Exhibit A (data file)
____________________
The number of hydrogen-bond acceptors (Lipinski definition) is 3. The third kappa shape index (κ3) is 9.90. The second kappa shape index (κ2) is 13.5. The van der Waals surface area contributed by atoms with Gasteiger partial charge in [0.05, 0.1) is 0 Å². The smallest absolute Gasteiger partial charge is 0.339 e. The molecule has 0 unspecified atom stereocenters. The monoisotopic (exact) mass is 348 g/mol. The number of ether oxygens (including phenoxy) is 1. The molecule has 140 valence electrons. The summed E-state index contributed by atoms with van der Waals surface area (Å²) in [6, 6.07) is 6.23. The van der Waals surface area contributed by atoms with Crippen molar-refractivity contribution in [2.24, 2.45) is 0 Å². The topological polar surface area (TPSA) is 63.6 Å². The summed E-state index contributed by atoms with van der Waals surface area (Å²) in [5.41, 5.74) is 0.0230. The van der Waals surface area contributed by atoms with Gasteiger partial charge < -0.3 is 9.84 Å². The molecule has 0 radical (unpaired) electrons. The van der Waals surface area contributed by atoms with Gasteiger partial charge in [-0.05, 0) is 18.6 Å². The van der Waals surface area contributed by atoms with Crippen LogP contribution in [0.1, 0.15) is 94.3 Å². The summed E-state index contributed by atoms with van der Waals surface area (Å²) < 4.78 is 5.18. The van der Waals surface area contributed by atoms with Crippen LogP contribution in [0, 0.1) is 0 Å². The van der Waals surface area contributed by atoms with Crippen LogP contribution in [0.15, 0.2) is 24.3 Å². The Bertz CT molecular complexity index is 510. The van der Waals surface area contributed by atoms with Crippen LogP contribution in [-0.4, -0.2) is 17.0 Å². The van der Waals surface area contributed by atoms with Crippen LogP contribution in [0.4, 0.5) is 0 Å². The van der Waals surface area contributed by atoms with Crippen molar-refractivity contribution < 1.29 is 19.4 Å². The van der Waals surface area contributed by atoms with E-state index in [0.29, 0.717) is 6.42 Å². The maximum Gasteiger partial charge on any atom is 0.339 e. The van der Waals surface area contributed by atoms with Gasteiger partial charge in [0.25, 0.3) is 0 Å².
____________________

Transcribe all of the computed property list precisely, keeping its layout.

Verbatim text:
The number of hydrogen-bond acceptors (Lipinski definition) is 3. The third kappa shape index (κ3) is 9.90. The second kappa shape index (κ2) is 13.5. The van der Waals surface area contributed by atoms with Gasteiger partial charge in [0.05, 0.1) is 0 Å². The smallest absolute Gasteiger partial charge is 0.339 e. The molecule has 0 unspecified atom stereocenters. The monoisotopic (exact) mass is 348 g/mol. The number of ether oxygens (including phenoxy) is 1. The molecule has 140 valence electrons. The summed E-state index contributed by atoms with van der Waals surface area (Å²) in [6, 6.07) is 6.23. The van der Waals surface area contributed by atoms with Crippen molar-refractivity contribution in [2.24, 2.45) is 0 Å². The topological polar surface area (TPSA) is 63.6 Å². The summed E-state index contributed by atoms with van der Waals surface area (Å²) in [5.41, 5.74) is 0.0230. The van der Waals surface area contributed by atoms with Gasteiger partial charge < -0.3 is 9.84 Å². The molecule has 0 radical (unpaired) electrons. The van der Waals surface area contributed by atoms with Gasteiger partial charge in [-0.05, 0) is 18.6 Å². The van der Waals surface area contributed by atoms with Crippen LogP contribution in [0.1, 0.15) is 94.3 Å². The summed E-state index contributed by atoms with van der Waals surface area (Å²) < 4.78 is 5.18. The van der Waals surface area contributed by atoms with Crippen LogP contribution in [0, 0.1) is 0 Å². The van der Waals surface area contributed by atoms with Crippen LogP contribution in [0.15, 0.2) is 24.3 Å². The Bertz CT molecular complexity index is 510. The van der Waals surface area contributed by atoms with Crippen LogP contribution in [-0.4, -0.2) is 17.0 Å². The van der Waals surface area contributed by atoms with Crippen LogP contribution in [0.4, 0.5) is 0 Å². The van der Waals surface area contributed by atoms with Crippen molar-refractivity contribution < 1.29 is 19.4 Å². The van der Waals surface area contributed by atoms with E-state index in [0.29, 0.717) is 6.42 Å². The maximum Gasteiger partial charge on any atom is 0.339 e. The van der Waals surface area contributed by atoms with Gasteiger partial charge in [0.25, 0.3) is 0 Å².